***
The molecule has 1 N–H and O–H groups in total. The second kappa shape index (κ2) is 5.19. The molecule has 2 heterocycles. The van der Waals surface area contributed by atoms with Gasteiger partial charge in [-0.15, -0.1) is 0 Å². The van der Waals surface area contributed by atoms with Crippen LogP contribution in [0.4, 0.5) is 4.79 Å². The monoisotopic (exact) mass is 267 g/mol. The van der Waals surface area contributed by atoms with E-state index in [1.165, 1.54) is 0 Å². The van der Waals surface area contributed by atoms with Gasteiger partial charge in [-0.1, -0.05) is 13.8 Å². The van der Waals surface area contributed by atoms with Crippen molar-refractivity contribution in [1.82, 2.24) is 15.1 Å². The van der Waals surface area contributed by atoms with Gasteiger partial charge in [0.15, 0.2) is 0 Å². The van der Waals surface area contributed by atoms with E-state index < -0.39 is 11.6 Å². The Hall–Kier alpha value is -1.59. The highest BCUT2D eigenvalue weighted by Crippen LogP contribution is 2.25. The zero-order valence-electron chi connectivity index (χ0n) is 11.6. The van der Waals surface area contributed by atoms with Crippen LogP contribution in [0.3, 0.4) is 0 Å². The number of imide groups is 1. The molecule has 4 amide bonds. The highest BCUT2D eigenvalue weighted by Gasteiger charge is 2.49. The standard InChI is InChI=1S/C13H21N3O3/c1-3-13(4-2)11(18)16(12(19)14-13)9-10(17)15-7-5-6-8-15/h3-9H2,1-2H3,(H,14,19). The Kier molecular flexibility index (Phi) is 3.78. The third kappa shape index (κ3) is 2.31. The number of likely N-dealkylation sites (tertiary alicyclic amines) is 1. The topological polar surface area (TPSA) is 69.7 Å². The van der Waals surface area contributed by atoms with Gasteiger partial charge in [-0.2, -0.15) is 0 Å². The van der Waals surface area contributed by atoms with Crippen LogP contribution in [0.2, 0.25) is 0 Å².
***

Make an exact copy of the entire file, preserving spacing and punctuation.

The molecule has 1 N–H and O–H groups in total. The second kappa shape index (κ2) is 5.19. The molecule has 2 heterocycles. The van der Waals surface area contributed by atoms with Gasteiger partial charge in [-0.15, -0.1) is 0 Å². The van der Waals surface area contributed by atoms with Crippen LogP contribution in [0.4, 0.5) is 4.79 Å². The monoisotopic (exact) mass is 267 g/mol. The van der Waals surface area contributed by atoms with E-state index in [1.165, 1.54) is 0 Å². The van der Waals surface area contributed by atoms with Gasteiger partial charge in [-0.1, -0.05) is 13.8 Å². The van der Waals surface area contributed by atoms with Crippen molar-refractivity contribution in [1.82, 2.24) is 15.1 Å². The van der Waals surface area contributed by atoms with Gasteiger partial charge in [0.15, 0.2) is 0 Å². The van der Waals surface area contributed by atoms with E-state index < -0.39 is 11.6 Å². The Hall–Kier alpha value is -1.59. The highest BCUT2D eigenvalue weighted by Crippen LogP contribution is 2.25. The zero-order valence-electron chi connectivity index (χ0n) is 11.6. The van der Waals surface area contributed by atoms with Crippen LogP contribution in [0.3, 0.4) is 0 Å². The number of imide groups is 1. The molecule has 4 amide bonds. The highest BCUT2D eigenvalue weighted by Gasteiger charge is 2.49. The standard InChI is InChI=1S/C13H21N3O3/c1-3-13(4-2)11(18)16(12(19)14-13)9-10(17)15-7-5-6-8-15/h3-9H2,1-2H3,(H,14,19). The Kier molecular flexibility index (Phi) is 3.78. The third kappa shape index (κ3) is 2.31. The number of likely N-dealkylation sites (tertiary alicyclic amines) is 1. The topological polar surface area (TPSA) is 69.7 Å². The van der Waals surface area contributed by atoms with Gasteiger partial charge in [-0.2, -0.15) is 0 Å². The van der Waals surface area contributed by atoms with Crippen LogP contribution in [0.2, 0.25) is 0 Å².